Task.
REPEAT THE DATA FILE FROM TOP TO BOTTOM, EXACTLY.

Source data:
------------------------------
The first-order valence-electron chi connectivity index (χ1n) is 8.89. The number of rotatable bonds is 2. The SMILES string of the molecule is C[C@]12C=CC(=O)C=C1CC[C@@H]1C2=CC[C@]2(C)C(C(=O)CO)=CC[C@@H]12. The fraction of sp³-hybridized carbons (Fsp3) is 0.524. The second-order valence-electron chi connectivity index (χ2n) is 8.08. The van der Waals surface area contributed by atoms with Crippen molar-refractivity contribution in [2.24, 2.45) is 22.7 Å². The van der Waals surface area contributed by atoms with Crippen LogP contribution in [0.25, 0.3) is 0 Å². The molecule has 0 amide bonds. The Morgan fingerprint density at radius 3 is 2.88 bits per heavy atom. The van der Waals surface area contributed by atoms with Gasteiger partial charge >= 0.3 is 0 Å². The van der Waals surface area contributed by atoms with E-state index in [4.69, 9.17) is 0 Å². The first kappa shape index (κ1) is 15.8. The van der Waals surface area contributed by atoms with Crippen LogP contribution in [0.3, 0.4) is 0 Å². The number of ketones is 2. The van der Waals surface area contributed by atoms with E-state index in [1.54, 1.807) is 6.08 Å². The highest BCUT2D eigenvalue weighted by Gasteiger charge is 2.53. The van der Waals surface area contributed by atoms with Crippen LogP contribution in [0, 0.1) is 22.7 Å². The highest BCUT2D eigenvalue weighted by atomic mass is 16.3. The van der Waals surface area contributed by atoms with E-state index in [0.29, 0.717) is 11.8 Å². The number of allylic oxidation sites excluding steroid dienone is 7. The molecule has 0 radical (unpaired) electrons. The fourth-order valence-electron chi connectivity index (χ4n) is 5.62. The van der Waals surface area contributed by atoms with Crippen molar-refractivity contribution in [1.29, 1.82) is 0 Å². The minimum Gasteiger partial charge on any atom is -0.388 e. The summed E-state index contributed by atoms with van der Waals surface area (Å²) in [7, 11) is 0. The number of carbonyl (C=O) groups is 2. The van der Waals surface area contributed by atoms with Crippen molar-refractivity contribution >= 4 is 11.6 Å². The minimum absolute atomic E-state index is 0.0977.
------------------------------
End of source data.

The first-order valence-electron chi connectivity index (χ1n) is 8.89. The number of rotatable bonds is 2. The SMILES string of the molecule is C[C@]12C=CC(=O)C=C1CC[C@@H]1C2=CC[C@]2(C)C(C(=O)CO)=CC[C@@H]12. The fraction of sp³-hybridized carbons (Fsp3) is 0.524. The second-order valence-electron chi connectivity index (χ2n) is 8.08. The van der Waals surface area contributed by atoms with Crippen molar-refractivity contribution in [2.24, 2.45) is 22.7 Å². The van der Waals surface area contributed by atoms with Crippen LogP contribution in [0.25, 0.3) is 0 Å². The molecule has 0 amide bonds. The Morgan fingerprint density at radius 3 is 2.88 bits per heavy atom. The van der Waals surface area contributed by atoms with Gasteiger partial charge >= 0.3 is 0 Å². The van der Waals surface area contributed by atoms with E-state index in [4.69, 9.17) is 0 Å². The first kappa shape index (κ1) is 15.8. The van der Waals surface area contributed by atoms with Crippen LogP contribution in [0.3, 0.4) is 0 Å². The number of ketones is 2. The van der Waals surface area contributed by atoms with E-state index in [1.54, 1.807) is 6.08 Å². The highest BCUT2D eigenvalue weighted by Gasteiger charge is 2.53. The van der Waals surface area contributed by atoms with Crippen LogP contribution in [0, 0.1) is 22.7 Å². The highest BCUT2D eigenvalue weighted by atomic mass is 16.3. The van der Waals surface area contributed by atoms with E-state index in [0.29, 0.717) is 11.8 Å². The number of allylic oxidation sites excluding steroid dienone is 7. The molecule has 0 radical (unpaired) electrons. The fourth-order valence-electron chi connectivity index (χ4n) is 5.62. The van der Waals surface area contributed by atoms with Crippen molar-refractivity contribution in [1.29, 1.82) is 0 Å². The minimum Gasteiger partial charge on any atom is -0.388 e. The summed E-state index contributed by atoms with van der Waals surface area (Å²) in [7, 11) is 0. The number of carbonyl (C=O) groups is 2. The van der Waals surface area contributed by atoms with Crippen molar-refractivity contribution >= 4 is 11.6 Å². The minimum absolute atomic E-state index is 0.0977.